Discovery Could Lead to Ways for Decreasing Metastatic Disease
July 18, 2017
In an article published in the journal Cell Reports, an international research team presents their discovery of a central mechanism that accelerates the development of metastases after surgery for the removal of cancerous tumors in the abdominal area. This study provides a possible treatment modality for cancer patients that can decrease incidence of deadly metastatic disease.
The study was conducted by Prof. Yuval Shaked and Prof. Peleg Hasson of the Technion-Israel Institute of Technology Faculty of Medicine, together with researchers from the Weizmann Institute, Italy and Finland. Prof. Shaked is also on the faculty of the Technion Integrated Cancer Center (TICC).
Tumor removal surgery is one of the most common ways to treat cancerous tumors, and more than 50% of all cancer patients undergo surgery. The purpose of the surgery is to remove all the cancerous tissues as well as the “margins” from the healthy tissue in order to prevent the recurrence of the tumor.
However, in many cases, the tumor redevelops from individual cancer cells remaining in the surgical site. The re-emergence is more violent than the primary tumor and is manifested in cancerous metastases – the development of cancer cells elsewhere in the body. Unlike primary tumors, which are relatively easy to treat with surgery and radiotherapy, metastases are a far more complex challenge and are responsible for about 90% of cancer deaths.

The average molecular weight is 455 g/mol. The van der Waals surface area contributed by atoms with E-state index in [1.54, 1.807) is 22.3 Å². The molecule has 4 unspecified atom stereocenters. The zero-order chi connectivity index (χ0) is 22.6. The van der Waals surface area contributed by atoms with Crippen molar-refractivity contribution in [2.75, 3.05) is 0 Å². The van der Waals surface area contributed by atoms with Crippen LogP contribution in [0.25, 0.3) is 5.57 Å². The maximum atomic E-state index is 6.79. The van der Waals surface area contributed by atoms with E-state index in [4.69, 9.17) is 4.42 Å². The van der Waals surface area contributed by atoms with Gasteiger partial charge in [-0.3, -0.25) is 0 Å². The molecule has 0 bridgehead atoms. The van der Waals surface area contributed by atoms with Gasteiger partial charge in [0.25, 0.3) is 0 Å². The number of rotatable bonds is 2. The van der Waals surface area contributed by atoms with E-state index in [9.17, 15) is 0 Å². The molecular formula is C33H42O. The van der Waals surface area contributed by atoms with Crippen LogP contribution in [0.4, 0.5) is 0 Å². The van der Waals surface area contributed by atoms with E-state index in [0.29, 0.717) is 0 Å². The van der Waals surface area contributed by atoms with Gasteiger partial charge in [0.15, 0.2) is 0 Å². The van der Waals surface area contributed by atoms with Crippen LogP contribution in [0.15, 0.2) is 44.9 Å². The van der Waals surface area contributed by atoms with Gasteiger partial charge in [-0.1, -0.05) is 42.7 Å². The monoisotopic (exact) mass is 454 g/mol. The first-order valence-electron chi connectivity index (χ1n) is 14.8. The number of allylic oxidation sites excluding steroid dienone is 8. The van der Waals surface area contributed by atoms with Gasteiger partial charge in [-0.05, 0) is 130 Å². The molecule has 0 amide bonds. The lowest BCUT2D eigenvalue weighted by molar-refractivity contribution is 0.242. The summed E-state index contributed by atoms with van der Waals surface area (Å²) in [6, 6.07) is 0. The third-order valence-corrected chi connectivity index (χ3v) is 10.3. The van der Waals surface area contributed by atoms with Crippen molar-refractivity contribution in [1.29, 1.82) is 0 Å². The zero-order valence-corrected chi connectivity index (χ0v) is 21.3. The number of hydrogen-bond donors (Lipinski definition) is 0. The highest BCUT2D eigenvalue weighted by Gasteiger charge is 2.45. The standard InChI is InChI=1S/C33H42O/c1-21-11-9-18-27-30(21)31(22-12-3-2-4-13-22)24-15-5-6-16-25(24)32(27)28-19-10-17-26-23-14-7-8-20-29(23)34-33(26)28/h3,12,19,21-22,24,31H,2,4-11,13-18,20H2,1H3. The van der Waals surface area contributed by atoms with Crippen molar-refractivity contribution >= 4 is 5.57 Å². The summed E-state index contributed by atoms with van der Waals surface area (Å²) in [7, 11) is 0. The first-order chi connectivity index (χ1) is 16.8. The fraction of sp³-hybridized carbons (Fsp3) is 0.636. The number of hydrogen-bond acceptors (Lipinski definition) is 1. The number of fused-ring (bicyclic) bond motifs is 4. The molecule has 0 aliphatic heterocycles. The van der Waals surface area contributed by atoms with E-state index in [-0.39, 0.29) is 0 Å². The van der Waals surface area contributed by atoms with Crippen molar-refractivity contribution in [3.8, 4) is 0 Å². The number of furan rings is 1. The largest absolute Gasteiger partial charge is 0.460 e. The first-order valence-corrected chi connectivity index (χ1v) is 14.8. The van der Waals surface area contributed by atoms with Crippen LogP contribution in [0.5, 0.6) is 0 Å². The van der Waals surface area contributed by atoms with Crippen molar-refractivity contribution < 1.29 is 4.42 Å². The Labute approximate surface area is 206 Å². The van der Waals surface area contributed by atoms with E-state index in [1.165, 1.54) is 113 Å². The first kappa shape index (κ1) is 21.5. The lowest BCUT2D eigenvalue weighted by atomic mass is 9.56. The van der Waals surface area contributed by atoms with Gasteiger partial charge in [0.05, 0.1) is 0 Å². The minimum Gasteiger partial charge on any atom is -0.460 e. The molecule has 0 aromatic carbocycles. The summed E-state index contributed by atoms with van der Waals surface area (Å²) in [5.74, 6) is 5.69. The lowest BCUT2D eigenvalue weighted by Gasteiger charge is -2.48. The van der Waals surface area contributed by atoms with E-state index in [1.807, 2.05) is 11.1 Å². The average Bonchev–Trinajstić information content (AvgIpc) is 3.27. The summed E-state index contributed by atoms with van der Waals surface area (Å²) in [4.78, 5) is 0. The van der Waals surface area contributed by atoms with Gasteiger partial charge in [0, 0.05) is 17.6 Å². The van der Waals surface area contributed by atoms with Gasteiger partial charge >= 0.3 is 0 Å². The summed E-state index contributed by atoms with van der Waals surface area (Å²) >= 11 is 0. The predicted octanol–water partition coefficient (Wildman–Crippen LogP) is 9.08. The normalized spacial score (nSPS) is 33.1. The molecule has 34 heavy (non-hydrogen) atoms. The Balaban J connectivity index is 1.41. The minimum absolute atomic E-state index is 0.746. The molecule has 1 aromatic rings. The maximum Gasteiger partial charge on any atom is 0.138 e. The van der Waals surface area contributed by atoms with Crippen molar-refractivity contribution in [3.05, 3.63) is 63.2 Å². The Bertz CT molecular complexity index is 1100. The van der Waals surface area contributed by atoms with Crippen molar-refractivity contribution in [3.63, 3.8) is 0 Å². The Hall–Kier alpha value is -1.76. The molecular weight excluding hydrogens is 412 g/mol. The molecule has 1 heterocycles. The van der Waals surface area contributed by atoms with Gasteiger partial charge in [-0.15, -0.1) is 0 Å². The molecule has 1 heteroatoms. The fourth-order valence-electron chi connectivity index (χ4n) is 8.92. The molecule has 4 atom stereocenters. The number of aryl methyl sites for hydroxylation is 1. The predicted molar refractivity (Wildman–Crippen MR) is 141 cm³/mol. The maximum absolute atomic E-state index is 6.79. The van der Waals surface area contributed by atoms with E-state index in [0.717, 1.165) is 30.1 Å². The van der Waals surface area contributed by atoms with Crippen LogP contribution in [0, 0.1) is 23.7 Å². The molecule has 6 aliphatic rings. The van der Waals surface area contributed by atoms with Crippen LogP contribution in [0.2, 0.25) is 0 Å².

The development of metastases after surgery is a well-known phenomenon explained by the fact that in reaction to surgery, which is a type of injury, the body develops an inflammation in the surgical site in order to protect it from infection. This inflammation leads, among other things, to a recurrence of cancer.
In the present study, the researchers found that tumor removal surgery in the abdominal area causes changes in the lung tissue that increase the likelihood of metastasis. These changes, mainly in the connective tissue of the lung, improve the ability of cancer cells to adhere to this tissue, and thus to develop new metastases. The researchers also found that the structural changes in the connective tissue are associated with an enzyme called lysyl oxidase (LOX). This enzyme, which is responsible for connecting the collagen fibers that are the main component of the connective tissue, changes the connective tissue structure and thus makes it easier for cancer cells to adhere to it. When the researchers inhibited the activity of this enzyme, a significant reduction in the ability of cancer cells to adhere to the lung tissue was achieved, resulting in the reduction of cancer metastases.
After experiments on mice, the researchers examined the process in patients who underwent various abdominal surgeries, and found an increase in the levels of the enzyme in the human body as well, resulting in an increase in the number of metastases. They hope that the present study will lead to the development of LOX inhibitors in the future, which will prevent a recurrence of cancer in patients undergoing tumor removal surgery.
The study was supported by an ERC grant from the European Union and by the Rappaport Institute at the Technion.
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